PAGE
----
Sold out shows won’t necessarily always have a crowded venue at the beginning of the night when there’s an opening act. Many will often substitute showing up early to the concert with staying a bit later at the bar to down another two or five pints. This time, however, at quarter to eight before the opener, Ken Yates, even hit the stage, the Corona Theatre was packed as fudge. Perhaps it was because the show-goers wanted to catch Yates’ performance, or simply ensure a solid seat or spot on the floor for Passenger’s performance, either way, their decision to show up early was wise.
Solo act Ken Yates, a singer/songwriter from London, Ontario, walked onto a dimly lit stage Monday night as purple spotlights beamed down on him and orange lights contoured the stage behind him with a fair level of cheers coming from the crowd, a level that would eventually rise throughout his set. His introduction was humble, giving the audience a little background description of himself before flowing into his set. The microphone levels started off low, but were quickly tended to and brought to a clear and crisp sound, a sound that his acoustic guitar complemented well. With his warming guitar and vocal tones, positive energy and personable crowd interaction, it would come with no surprise that Yates’ spectators are left feeling moved and inspired by his performances. Attending a Ken Yates performance, you may be lucky enough to hear some of the soothing folk sounds off of his 2017 album entitled Huntsville, including “Roll Me on Home,” “Keep Your Head Down,” and the title track “Huntsville,” not to bury the preceding full-length album Twenty-Three, however, which features a favourite of mine, “The One That Got Away.”
Man, Passenger has a lot of drive. The room erupted as Michael David Rosenberg of the solo act, Passenger, stepped out of the dark over to his microphone where he gave the sincerest of thank you’s to the audience for coming out to his show. The modesty strongly prevailed throughout his set, especially when he fucked up the first verse of his opening song “Fairytales and Firesides,” only to laugh it off and restart the song as the loyalty of his fans was evident through their supportive cheers. Rosenberg gleamed with happiness, inspiration and intimacy the entire time, making a sold out theatre feel like a private show. There were no crazy elaborate stage antics or wild light show; it was such a simple setup, but so empowering and heavenly as hell. His connection with the audience was beyond strong, telling stories of his personal life and inviting the crowd to participate in singing along, exclaiming “if you don’t know the words, make them up” during “Life’s for the Living.” Although he only had a guitar and the power of voice, along with the genius microphone on the foot trick that acted as a bass drum when stomping the stage, his fans accompanied him beautifully by clapping and singing his lyrics word for word, especially during “Hell or High Water,” “I Hate,” and “Let Her Go,” which he flowed into flawlessly after “Suzanne.” Passenger’s performance was so organic, almost as if he were improvising at times; so professional, but not at all serious, making jokes about how “Let Her Go” is his only famous song and telling stories about letting a 15 year old continue to believe that Simon and Garfunkel’s “Sound of Silence” was in fact his own original, a song that he performed a marvellous rendition of on Monday night. It was truly the most energetic and uplifting solo act performance that I have ever attended and maybe even seen. As he walked off stage after concluding with “Scare Away the Dark,” the crowd continued to chant the song until he came back on for an encore, closing the night with a cover of Bruce Springsteen’s “Dancing in the Dark” along with his own “Holes.”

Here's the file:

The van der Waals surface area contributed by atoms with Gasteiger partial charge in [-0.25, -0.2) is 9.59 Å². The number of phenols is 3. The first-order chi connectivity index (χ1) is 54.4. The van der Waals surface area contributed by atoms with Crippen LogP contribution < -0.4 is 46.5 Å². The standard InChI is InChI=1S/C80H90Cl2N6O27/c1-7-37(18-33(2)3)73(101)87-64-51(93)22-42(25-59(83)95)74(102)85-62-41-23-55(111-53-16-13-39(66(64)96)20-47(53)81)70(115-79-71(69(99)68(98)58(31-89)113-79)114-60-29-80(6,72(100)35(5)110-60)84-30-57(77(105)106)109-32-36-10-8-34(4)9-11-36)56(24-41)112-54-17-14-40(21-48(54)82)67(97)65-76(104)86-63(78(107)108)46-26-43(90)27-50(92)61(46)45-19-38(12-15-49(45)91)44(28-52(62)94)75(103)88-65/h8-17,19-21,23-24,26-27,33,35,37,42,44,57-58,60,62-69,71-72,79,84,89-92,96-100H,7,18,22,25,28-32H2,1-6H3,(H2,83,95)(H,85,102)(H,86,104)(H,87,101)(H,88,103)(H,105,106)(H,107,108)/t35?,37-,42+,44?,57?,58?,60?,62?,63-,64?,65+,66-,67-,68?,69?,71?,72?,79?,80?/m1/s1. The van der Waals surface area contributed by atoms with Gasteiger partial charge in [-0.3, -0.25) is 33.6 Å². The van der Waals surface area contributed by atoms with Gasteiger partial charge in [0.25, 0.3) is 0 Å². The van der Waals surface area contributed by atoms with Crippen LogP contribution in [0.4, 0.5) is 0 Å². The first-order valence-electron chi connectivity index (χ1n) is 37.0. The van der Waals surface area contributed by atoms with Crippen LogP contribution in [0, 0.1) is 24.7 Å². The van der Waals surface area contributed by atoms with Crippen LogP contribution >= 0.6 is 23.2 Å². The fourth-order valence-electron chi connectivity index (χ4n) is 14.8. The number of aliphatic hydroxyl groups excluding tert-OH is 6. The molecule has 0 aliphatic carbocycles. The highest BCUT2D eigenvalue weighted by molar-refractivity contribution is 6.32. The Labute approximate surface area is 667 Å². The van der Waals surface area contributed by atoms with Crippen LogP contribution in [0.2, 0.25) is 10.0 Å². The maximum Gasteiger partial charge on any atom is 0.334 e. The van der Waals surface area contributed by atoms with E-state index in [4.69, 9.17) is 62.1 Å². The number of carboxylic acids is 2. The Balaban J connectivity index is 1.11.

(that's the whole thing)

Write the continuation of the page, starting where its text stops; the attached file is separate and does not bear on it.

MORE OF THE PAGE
Written by Keenan Kerr
Photography by Michael Kovacs
*edited by Danielle Kenedy